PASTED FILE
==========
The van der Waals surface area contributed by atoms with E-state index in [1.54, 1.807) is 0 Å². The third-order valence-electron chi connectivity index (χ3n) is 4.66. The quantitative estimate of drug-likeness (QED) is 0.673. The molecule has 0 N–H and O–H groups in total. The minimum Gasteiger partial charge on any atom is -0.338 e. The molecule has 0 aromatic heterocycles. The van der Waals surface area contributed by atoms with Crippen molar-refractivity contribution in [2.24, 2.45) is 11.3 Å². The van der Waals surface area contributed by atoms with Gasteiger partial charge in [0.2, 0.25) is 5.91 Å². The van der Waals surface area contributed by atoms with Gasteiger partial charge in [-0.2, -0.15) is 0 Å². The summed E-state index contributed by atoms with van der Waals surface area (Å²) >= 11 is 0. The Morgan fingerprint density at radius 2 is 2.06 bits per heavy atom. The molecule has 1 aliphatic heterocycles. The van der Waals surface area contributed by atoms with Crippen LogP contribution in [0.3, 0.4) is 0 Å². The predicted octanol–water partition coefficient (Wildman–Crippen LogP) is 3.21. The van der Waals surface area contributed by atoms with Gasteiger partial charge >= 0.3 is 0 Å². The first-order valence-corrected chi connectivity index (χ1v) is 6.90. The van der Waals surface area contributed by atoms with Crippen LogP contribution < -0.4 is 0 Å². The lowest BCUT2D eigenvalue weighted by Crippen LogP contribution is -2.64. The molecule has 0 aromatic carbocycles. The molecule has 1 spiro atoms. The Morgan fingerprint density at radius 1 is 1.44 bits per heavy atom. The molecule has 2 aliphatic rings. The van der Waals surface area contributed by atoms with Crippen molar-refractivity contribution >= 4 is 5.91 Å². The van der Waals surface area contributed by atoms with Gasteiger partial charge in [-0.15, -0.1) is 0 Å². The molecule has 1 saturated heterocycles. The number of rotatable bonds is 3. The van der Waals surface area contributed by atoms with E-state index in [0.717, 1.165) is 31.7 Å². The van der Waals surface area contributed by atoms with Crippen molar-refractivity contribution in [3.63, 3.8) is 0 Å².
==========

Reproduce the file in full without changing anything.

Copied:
The van der Waals surface area contributed by atoms with E-state index in [1.54, 1.807) is 0 Å². The third-order valence-electron chi connectivity index (χ3n) is 4.66. The quantitative estimate of drug-likeness (QED) is 0.673. The molecule has 0 N–H and O–H groups in total. The minimum Gasteiger partial charge on any atom is -0.338 e. The molecule has 0 aromatic heterocycles. The van der Waals surface area contributed by atoms with Crippen molar-refractivity contribution in [2.24, 2.45) is 11.3 Å². The van der Waals surface area contributed by atoms with Gasteiger partial charge in [0.2, 0.25) is 5.91 Å². The van der Waals surface area contributed by atoms with Gasteiger partial charge in [-0.2, -0.15) is 0 Å². The summed E-state index contributed by atoms with van der Waals surface area (Å²) >= 11 is 0. The Morgan fingerprint density at radius 2 is 2.06 bits per heavy atom. The molecule has 1 aliphatic heterocycles. The van der Waals surface area contributed by atoms with Crippen LogP contribution in [0.3, 0.4) is 0 Å². The predicted octanol–water partition coefficient (Wildman–Crippen LogP) is 3.21. The van der Waals surface area contributed by atoms with Gasteiger partial charge >= 0.3 is 0 Å². The first-order valence-corrected chi connectivity index (χ1v) is 6.90. The van der Waals surface area contributed by atoms with Crippen LogP contribution < -0.4 is 0 Å². The lowest BCUT2D eigenvalue weighted by Crippen LogP contribution is -2.64. The molecule has 0 aromatic carbocycles. The molecule has 1 spiro atoms. The Morgan fingerprint density at radius 1 is 1.44 bits per heavy atom. The molecule has 2 aliphatic rings. The van der Waals surface area contributed by atoms with Crippen molar-refractivity contribution >= 4 is 5.91 Å². The van der Waals surface area contributed by atoms with Gasteiger partial charge in [-0.15, -0.1) is 0 Å². The molecule has 1 saturated heterocycles. The number of rotatable bonds is 3. The van der Waals surface area contributed by atoms with E-state index in [0.717, 1.165) is 31.7 Å². The van der Waals surface area contributed by atoms with Crippen molar-refractivity contribution in [3.63, 3.8) is 0 Å².